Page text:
Despite some misgivings based on a review warning that Keynes's theories had been misrepresented, I finally decided the subject matter of this book was a little too compelling to overlook.
Having now read it, I have to say that, although I will not claim total familiarity with the theories, those I did have knowledge of seemed well presented, and much of the rest is given as direct quotations.
Which isn't to say that the original review was wrong, just that possibly any errors that may be in the text do not detract from the overall story.
And it is quite a story, of a battle of minds, and ideologies, that is still raging many years after the protagonists' death.
Both men are presented by Wapshott as extraordinary thinkers. But Keynes, in life and in death, is seen as overall the more influential, his ideas adopted by governments both obvious and surprising. It's no secret that successive Labour and Democratic governments have followed the Keynesian path. But that more-or-less Keynesian policies were adopted by Eisenhower, Reagan and Bush Junior carries a little more irony. Even one of the supposed cornerstones of conservative Reaganomics, the Laffer curve, transpires to be lifted from Keynes.
However, Reagan also professed a Hayekian belief in small government, and Thatcher was supposedly a true disciple, although both leaders' policies were effectively characterised by the man himself as "Hayek Lite". The only other regimes Wapshott associates with Hayekian principles are Pinochet's in Chile and the Conservative part of the current UK coalition government, shortly, it appears, to lead us into a triple-dip recession.
Keynes is presented as a towering intellect with a desire to improve society whose persuasive skills enabled him to gain access to and influence the movers and shakers of his day. He was not above a little academic skirmishing, even apparently enjoying his correspondence with Hayek in the thirties when the two discussed their respective ideas in correspondence.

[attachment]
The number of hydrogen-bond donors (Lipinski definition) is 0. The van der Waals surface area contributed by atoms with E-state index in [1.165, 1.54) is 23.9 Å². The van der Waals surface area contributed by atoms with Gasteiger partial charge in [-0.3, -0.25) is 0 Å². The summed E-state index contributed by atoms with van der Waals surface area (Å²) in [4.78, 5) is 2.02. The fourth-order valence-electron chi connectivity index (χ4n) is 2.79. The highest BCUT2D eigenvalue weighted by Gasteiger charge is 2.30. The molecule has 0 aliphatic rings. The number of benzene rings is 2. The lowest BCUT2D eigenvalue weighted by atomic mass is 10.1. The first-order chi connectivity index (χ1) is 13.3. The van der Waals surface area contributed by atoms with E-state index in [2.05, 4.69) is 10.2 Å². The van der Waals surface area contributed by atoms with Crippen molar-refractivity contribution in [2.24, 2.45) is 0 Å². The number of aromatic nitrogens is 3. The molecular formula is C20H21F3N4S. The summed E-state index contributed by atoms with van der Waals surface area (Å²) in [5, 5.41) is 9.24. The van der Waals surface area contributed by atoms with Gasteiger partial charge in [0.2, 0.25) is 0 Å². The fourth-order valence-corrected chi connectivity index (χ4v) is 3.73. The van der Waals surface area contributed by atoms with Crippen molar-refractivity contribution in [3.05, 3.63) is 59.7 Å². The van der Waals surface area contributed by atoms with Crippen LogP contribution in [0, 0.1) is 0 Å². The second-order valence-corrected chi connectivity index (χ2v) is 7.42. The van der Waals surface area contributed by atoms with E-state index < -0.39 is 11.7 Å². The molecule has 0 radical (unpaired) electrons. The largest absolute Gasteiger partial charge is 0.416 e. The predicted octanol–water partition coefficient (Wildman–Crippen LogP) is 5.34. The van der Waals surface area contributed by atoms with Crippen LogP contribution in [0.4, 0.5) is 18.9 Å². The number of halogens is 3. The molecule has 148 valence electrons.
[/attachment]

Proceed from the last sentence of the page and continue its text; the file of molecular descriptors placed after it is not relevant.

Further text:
Hayek comes over as slightly less satisfactory, as the sometimes mean-spirited, devil-take-the -hindmost type. Some of his debating tactics seem unpleasantly underhand, and there's something rather tacky in the story of how he dumped his wife (though it was a little early for him to be able to do it by text).
Ultimately, what stands out is how contemporary the issues are, as with Keynes warning of the danger of extremism in Austria in the face of austerity imposed by allied reparations (think Greece), or the dangers of hording money in times of crisis when what is needed is consumption, the paradox of thrift, although Wapshott does not call it that. And towards the end of the book there is a comment that Schumpeterian "creative destruction" has never been given a chance, which is open to dispute. On a micro scale, the fact that the likes of Woolworths, Comet and HMV have gone under is creative destruction in action. However, to have left the world economy to its own devices when Lehman Brothers went bust would have been a social experiment too far.
In conclusion, then, despite the possibility that the author may have at least not made the theory clear, this is a book worth reading, one which will help readers understand one of the principal ideological struggles in politics today, and give food for thought.
Finally, a note on the writing and editing. Overwhelmingly this is clear and holds the interest, and is largely well proof-read, though for the pernickety there are a couple of errors to enjoy. Early in the book (page 10) the author tells us that Keynes appealed on behalf of starving Austrian women and children in May 1918, which should surely be May 1919. The past participle of slay is slain, not slayed (page 37). And on page 258 Friedman is said to have "donned" his cap at Hayek, not "doffed". But just three ain't bad.